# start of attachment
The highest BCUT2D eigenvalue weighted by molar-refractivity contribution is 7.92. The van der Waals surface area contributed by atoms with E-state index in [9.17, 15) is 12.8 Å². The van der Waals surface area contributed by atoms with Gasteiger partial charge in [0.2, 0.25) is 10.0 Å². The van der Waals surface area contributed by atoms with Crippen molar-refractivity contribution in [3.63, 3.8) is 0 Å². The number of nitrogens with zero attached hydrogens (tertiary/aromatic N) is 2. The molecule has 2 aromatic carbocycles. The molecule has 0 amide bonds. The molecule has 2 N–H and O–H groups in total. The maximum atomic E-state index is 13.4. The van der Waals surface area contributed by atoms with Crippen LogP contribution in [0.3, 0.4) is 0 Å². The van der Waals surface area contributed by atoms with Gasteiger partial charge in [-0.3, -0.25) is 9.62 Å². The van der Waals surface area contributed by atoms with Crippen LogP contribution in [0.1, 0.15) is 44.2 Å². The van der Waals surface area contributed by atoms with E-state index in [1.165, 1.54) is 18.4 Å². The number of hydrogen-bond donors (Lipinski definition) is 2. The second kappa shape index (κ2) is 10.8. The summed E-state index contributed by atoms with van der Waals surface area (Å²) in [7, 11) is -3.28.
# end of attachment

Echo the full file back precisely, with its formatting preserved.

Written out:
The highest BCUT2D eigenvalue weighted by molar-refractivity contribution is 7.92. The van der Waals surface area contributed by atoms with E-state index in [9.17, 15) is 12.8 Å². The van der Waals surface area contributed by atoms with Gasteiger partial charge in [0.2, 0.25) is 10.0 Å². The van der Waals surface area contributed by atoms with Crippen molar-refractivity contribution in [3.63, 3.8) is 0 Å². The number of nitrogens with zero attached hydrogens (tertiary/aromatic N) is 2. The molecule has 2 aromatic carbocycles. The molecule has 0 amide bonds. The molecule has 2 N–H and O–H groups in total. The maximum atomic E-state index is 13.4. The van der Waals surface area contributed by atoms with Crippen LogP contribution in [0.3, 0.4) is 0 Å². The van der Waals surface area contributed by atoms with Gasteiger partial charge in [-0.3, -0.25) is 9.62 Å². The van der Waals surface area contributed by atoms with Crippen LogP contribution in [0.1, 0.15) is 44.2 Å². The van der Waals surface area contributed by atoms with E-state index in [1.165, 1.54) is 18.4 Å². The number of hydrogen-bond donors (Lipinski definition) is 2. The second kappa shape index (κ2) is 10.8. The summed E-state index contributed by atoms with van der Waals surface area (Å²) in [7, 11) is -3.28.